In The Guardian, David Hockney argues that “that painting can do things photography can’t, even when it comes to telling the truth about war. […] Photography, with its claim to truth, is a discipline, he thinks, and he’s glad digital technology is ending the rule of the one-eyed monster that never lied. ‘I suppose I never thought the world looked like photographs, really. A lot of people think it does but it’s just one little way of seeing it. All religions are about social control. The church, when it had social control, commissioned paintings, which were made using lenses’ - as Hockney has argued in his book Secret Knowledge - ‘and when it stopped commissioning images, its power declined, slowly. Social control today is in the media - and based on photography. The continuum is the mirrors and lenses.’” Wrong, retorts Joel Sternfeld, winner of the Citigroup photography prize: “Photography has always been capable of manipulation”.
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Mar 18

“The ‘al-Qaida victory’ argument is quick, easy, and profoundly wrong – for four reasons. The first and most obvious is the nature of the decisive switch that occurred in millions of Spanish minds between Thursday 11 March and Sunday 14 March. During this period, grief at Thursday’s horror was compounded by anger at their government’s manipulation of information over the next two days – an approach premised on blaming the Basque militant group ETA until polling day and reaping the rewards afterwards. […]
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Mar 18

I’ve always wanted to link to Tracey Moffatt’s work but I never found a good link. Well, here is one.
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Mar 18

Anne Zahalka’s portfolio is quite diverse and you really want to look through all the different categories to discover lots of gems.
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Mar 9

“PhotoSeen is an ever-changing gallery for an expanding group of independent photographers. It exists to provide inspiration, motivation peer-to-peer critiques and a place to share our photographic passions.”
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Mar 7

Frank Schinski has done a lot of interesting projects, all well worth the visit.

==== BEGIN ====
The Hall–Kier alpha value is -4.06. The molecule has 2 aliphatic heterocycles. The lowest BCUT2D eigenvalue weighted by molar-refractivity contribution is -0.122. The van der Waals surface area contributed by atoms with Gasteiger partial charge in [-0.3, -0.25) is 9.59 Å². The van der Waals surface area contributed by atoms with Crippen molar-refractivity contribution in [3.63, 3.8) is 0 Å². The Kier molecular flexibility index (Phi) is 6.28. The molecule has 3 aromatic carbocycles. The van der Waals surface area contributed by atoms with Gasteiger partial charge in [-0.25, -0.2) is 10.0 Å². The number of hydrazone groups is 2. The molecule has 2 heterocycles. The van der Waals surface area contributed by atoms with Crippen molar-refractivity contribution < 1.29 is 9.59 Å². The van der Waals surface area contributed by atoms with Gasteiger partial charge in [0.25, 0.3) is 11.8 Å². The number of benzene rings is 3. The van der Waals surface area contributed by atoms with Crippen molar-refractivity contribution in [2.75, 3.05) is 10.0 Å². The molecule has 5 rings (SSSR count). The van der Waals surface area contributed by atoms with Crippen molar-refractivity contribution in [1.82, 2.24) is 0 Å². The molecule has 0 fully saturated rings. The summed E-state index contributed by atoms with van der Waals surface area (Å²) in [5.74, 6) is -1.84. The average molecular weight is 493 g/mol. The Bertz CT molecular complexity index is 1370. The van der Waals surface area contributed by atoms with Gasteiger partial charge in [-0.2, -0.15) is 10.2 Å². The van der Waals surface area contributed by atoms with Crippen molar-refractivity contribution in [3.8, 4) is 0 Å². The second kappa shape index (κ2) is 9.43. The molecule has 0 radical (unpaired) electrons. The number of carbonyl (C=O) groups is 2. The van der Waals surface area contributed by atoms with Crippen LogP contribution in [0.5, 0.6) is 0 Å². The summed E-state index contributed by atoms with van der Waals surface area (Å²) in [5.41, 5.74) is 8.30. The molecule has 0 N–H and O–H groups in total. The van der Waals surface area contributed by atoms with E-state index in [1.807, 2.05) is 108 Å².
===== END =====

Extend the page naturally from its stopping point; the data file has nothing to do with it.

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Mar 4

“Philip Kwame Apagya’s formal portraits in front of commissioned painted backgrounds seem to be suspended between realism and a sort of naïvitè, they are both unreal and hyperealistic: the dreams of african people are put on stage - against scenery which praises consumer society.”
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Mar 3

There gotta be a few good photoblogs out there, I thought today, and I started looking for them. Of course, it’s hard to define what “good” means - as usual, it’s all a matter of taste. Anyway, I came across making happy which has a nice mix of panoramic and Holga photos, plus some explanatory words along with them. chromasia’s photography is different but nice, too.
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Mar 2

Julian Thomas sent me the link to Heavy Metal Madness, noting that if you put together those postcards of industrial buildings you’d end up with something that looks very similar to what the Bechers have been doing with their photography. Isn’t that interesting?
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Mar 2

“However much you might play at seeing his work as just another movie, Gibson has gone outside the normal bounds of show business and into the territory of America’s religious absolutists: John Ashcroft having himself anointed with oil, gay-hating lawmakers attempting to write Leviticus into the Constitution, antiabortionists shooting to kill, generals declaring holy war against the Muslim infidel. Our country has a great, great many such people who do not consider their convictions to be open to discussion. They maintain a significant hold on political power; and since a lot of them have an antinomian streak, I doubt the rule of law would stand in their way, should we manage to loosen their grip. The ever-boyish and ingenuous Gibson, with his simple faith, has made The Passion of the Christ as a gift for these people. “Thumbs down.” - Stuart Klawans in The Nation
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Mar 1

Richard Caldicott concerns himself with studying colours and forms.